‘Teen moms protect the fathers’ as births on Xmas Day soar
While the joy of Christmas filled the air, an unsettling reality emerged with 145 teenagers giving birth on that day.
Mothers do not reveal who impregnated them
Department of health spokesperson Foster Mohale said it was “unfortunate mothers do not reveal who impregnated them”.
“Parents should openly discuss sex education with their girl and boy children to prevent this challenge,” he said.
On Christmas Day, 1 708 babies were born in South Africa, with 840 baby boys and 868 baby girls.
145 teenagers known who gave birth
Of concern was that 145 teenagers are known to have given birth, the youngest being a 15 year old from Limpopo.
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Mohale called on society to collaborate with the government on its sexual and productive health awareness campaign, meant to empower young people to make use of health services, especially family planning and contraception in order to prevent unplanned pregnancies and sexually transmitted infections (STIs).
“This also tells us there is a high possibility of STI transmission and this may contribute to high rates of HIV infections among young people,” said Mohale.
Campaign to get teenagers to understand the pitfalls of falling pregnant
Health expert and private practitioner Dr Angelique Coetzee said it was a matter of concern and there should be a campaign to get teenagers to understand the pitfalls of falling pregnant while still young.
Coetzee said it was difficult for a young person to raise a child in the financial circumstances many were in.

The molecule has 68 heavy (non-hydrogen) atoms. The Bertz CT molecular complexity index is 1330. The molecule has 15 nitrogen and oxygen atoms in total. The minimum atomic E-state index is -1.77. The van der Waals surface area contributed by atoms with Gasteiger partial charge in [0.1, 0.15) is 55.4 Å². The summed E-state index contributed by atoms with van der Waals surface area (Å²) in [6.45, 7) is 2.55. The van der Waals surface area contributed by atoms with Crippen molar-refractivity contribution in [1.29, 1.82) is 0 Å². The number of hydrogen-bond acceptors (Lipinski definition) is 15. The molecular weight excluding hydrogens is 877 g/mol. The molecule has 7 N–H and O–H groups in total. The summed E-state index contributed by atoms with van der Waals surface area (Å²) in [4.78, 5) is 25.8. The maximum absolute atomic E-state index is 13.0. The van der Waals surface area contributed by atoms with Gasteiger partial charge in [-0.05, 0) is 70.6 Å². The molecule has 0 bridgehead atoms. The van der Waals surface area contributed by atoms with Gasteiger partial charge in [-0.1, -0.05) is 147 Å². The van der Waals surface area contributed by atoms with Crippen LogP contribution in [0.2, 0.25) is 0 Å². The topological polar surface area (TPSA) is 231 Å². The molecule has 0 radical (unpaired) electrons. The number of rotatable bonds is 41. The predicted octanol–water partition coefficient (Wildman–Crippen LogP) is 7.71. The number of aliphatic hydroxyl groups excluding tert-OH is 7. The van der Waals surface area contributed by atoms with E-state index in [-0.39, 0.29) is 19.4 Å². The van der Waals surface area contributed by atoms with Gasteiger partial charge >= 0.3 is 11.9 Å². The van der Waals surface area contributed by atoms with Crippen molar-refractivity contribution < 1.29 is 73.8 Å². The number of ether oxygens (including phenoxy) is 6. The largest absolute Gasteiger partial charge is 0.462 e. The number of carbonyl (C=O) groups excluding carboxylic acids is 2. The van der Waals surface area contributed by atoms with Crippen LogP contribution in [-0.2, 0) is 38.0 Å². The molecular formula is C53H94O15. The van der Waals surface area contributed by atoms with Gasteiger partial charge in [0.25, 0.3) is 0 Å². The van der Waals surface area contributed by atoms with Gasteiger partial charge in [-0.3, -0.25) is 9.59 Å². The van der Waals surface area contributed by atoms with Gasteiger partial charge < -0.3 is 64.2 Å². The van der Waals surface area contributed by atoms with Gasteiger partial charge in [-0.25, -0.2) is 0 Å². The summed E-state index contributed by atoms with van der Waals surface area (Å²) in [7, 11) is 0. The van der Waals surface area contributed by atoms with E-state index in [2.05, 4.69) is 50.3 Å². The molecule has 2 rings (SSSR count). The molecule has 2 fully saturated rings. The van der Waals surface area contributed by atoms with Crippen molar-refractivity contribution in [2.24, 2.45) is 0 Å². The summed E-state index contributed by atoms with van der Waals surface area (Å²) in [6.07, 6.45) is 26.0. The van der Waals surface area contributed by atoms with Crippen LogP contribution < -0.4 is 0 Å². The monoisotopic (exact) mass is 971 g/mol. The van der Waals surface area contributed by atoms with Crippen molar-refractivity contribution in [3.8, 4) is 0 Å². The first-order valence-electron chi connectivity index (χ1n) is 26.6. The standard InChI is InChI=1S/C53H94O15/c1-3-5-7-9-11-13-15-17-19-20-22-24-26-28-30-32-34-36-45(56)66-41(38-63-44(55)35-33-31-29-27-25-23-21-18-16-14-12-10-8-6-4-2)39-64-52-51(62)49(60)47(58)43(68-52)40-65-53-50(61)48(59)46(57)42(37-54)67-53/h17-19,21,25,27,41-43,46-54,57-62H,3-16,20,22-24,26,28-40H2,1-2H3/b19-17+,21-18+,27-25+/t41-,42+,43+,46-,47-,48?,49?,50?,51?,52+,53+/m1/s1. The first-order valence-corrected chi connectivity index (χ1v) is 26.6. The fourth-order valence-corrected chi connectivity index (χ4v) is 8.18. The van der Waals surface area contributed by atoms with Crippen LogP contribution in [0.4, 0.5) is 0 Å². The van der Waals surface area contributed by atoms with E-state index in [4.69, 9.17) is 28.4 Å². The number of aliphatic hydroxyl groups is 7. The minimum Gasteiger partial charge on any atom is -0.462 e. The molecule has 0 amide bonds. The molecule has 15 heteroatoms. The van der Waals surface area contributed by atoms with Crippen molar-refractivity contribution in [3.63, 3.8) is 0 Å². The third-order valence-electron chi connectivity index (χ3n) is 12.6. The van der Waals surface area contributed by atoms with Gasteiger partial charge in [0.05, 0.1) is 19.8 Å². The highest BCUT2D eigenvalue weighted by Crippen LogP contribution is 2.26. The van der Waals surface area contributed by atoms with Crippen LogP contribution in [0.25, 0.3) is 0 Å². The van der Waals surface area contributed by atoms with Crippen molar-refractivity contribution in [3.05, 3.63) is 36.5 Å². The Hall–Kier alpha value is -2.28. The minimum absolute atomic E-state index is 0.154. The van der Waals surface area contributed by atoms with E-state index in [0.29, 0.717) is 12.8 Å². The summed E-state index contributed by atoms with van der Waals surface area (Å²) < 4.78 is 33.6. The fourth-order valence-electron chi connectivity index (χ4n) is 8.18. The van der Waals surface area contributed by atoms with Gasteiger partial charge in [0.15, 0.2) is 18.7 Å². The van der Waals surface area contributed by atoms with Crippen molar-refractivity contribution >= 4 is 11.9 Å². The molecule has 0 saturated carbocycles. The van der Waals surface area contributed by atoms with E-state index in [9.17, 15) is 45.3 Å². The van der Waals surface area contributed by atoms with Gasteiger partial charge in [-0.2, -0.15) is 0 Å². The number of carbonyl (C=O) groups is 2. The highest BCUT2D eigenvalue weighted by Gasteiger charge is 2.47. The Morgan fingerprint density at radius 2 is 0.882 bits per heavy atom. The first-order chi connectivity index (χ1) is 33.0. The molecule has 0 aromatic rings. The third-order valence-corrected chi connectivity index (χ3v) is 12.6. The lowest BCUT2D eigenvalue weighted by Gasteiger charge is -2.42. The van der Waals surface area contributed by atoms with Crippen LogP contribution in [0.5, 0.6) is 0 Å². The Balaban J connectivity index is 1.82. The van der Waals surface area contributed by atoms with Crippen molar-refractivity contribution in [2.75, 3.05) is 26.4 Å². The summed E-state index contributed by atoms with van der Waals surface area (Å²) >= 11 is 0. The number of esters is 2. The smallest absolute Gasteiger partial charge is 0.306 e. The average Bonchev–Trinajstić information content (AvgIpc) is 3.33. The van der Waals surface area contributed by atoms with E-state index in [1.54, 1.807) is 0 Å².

“It brings the question as to what is happening around family planning? Do these young women have proper access to family planning and how many of the pregnancies are by blessers, who are luring teenagers with money, buying them because of these poor financial circumstances.’
“It is easy to do a honey pot and say, ‘I’m going to give you money if you come with me’, but that also brings to mind all the venereal diseases one can contract,” she said. “Especially if they are young, they do not understand the impact of these diseases.”
Society is failing
Coetzee said society was failing and there was a breakdown of family norms and values.
“We were extremely concerned about the number of young teenage pregnancies during the Covid pandemic. But now there’s no Covid and yet we still have this number of young teenagers falling pregnant,” she said.
Coetzee said sexual abuse could also be one of the causes, but it was not the main reason for the high number of teenage pregnancies.
“Maybe during Covid it could have been the reason because you were locked in a house or a place. But currently that is not one of the main reasons.
“I would rather go for blessers, and lack of understanding, poor education and the breakdown of family norms,” she said.
“And if they are younger than 16, then it is rape. And that should be a criminal offense.
“But now the teenage mother, if she’s aware of this, will not reveal the name of the father because then it becomes then a court case. So, they do this to protect their partners. Under a certain age, they don’t reveal the names.”
The role of healthcare workers
Coetzee added it was important there was emphasis on what the role of healthcare workers was in supporting these types of cases.
“If I, the doctor, know exactly who the father is and if you are under the age of 16, I am obliged to alert the police because it should not happen – especially in cases of individuals who are underage. We should take responsibility as well,” she said.